To address the second point, we use bamboo fabrics. We believe, bamboo as a plant matter, has far less environmental impacts compared to other plant matter. Here are just a few benefits that bamboo has over a plant such as cotton:

    1. Bamboo requires about ⅓ of the amount of water to grow when compared to cotton;
    2. Bamboo is able to grow more densely (i.e. it needs less land), at a faster rate and when harvested it is cut above the ground, meaning that soils remain unturned during the harvesting;
    3. Bamboo does not require harmful insecticides and pesticides to protect its growth; and
    4. Bamboo is a very effective plant when it comes to transforming carbon dioxide back into breathable air.

    In summary, bamboo grows quicker and is less water, land and chemical-intensive during its growth phase compared to cotton.

    But we know that nothing is perfect. For complete transparency, when bamboo is turned into a fibre, manufacturers use the chemicals sodium hydroxide and carbon disulphide. Less harmful chemicals can be used; however, we acknowledge that most of the manufactured bamboo use these chemicals.

    The use of these chemicals is a source of contention amongst the sustainability community. Despite this, it is my belief that when looking at bamboo from a holistic perspective, the 4 sustainable benefits mentioned above significantly outweigh the downside of using some chemicals in one part of the manufacturing process.

    Furthermore, and as previously mentioned we do not order any fabrics, we only use surplus bamboo fabrics, and so our use of bamboo does not add to the existing environmental footprint.

    Our aim is to do our best. We are constantly looking at alternate fabrics with TENCEL® being an option. The agenda is to ensure that we use fabrics that we believe to have the smallest environmental footprint.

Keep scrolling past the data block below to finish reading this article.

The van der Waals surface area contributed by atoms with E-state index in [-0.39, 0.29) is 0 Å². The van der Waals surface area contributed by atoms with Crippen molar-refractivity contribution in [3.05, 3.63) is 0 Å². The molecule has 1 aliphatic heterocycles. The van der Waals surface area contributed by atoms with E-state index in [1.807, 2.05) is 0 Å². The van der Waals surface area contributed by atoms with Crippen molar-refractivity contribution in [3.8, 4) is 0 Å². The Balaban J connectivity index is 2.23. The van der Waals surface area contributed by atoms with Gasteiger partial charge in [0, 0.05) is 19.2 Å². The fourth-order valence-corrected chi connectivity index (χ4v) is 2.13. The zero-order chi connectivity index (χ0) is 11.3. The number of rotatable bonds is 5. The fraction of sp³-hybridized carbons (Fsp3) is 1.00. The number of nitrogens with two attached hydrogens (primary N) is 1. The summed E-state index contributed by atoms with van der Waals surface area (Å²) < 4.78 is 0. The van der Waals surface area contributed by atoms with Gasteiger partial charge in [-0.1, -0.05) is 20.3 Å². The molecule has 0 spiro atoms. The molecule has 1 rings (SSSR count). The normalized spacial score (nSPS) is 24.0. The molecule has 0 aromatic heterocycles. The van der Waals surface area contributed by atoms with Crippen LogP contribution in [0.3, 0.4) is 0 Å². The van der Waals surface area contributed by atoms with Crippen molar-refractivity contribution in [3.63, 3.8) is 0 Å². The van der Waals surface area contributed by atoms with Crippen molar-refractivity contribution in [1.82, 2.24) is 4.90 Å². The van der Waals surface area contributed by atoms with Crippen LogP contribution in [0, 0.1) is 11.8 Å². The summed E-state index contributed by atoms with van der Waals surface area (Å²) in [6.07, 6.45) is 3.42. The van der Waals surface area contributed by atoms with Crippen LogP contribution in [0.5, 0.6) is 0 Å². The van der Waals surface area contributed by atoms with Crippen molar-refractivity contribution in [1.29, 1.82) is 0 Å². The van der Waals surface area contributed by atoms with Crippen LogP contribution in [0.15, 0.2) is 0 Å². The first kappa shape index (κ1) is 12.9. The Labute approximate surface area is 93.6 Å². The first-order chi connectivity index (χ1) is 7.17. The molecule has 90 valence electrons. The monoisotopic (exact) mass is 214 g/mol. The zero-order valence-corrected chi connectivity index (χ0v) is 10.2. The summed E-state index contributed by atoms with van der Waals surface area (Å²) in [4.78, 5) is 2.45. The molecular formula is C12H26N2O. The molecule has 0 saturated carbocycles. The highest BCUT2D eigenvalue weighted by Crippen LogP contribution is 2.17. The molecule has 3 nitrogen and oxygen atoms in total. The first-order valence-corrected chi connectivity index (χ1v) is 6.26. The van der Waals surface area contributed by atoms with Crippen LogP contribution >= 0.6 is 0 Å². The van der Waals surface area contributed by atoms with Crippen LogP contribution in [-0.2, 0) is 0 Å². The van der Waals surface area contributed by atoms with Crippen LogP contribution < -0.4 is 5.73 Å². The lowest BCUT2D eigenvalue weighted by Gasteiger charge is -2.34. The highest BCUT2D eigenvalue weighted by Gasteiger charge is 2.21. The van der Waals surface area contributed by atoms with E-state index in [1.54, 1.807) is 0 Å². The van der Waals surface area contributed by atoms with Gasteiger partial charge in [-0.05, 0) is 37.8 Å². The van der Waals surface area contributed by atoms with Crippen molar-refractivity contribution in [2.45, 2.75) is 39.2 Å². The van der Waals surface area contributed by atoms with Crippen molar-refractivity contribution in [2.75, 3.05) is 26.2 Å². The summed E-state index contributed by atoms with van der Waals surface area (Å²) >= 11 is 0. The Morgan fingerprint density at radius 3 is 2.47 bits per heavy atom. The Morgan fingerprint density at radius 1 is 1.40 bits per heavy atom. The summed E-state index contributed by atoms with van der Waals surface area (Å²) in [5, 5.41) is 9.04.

How important is it to support local manufacturing?

    Very. We are a label that is very proud to be 100% Australian Made and Owned. There was once a thriving manufacturing industry in Australia and many skilled workers are still around and have a serious passion for every step in making clothing. We want to support this talent by creating an environment for skilled workers to ply their trade.

    Why should more brands in the design space look into being more sustainable and ethical from a business point-of-view?

    Contrary to popular belief, it can be far more profitable to focus on sustainability if you are resourceful. However, profit is just one aspect of the business, knowing that your day-to-day business is benefiting the world and really helping to make a difference is incredibly fulfilling.

    What do you see as the next big trend(s) in fashion?

    I think that overall the fashion industry will trend towards becoming more sustainable. I think that this will happen with innovation in manufacturing techniques, fabrics and plant matter selection and logistics.

    I think more people will become aware of the power of their dollar and this will influence even the bigger players in this space to reconsider their business practices in an effort to stay relevant.

    What’s next for Indecisive?

    We have some new ranges coming out (dates still to be confirmed) for AW18. We encourage everyone to stay tuned, as we often surprise even ourselves.

    Looking for effortless luxury that uses sustainable materials that are made here in Australia? Shop Indecisive here on Ethi.

    Indecisive embodies the Environment, Material Sustainability, People, Animal-free and Your Local values.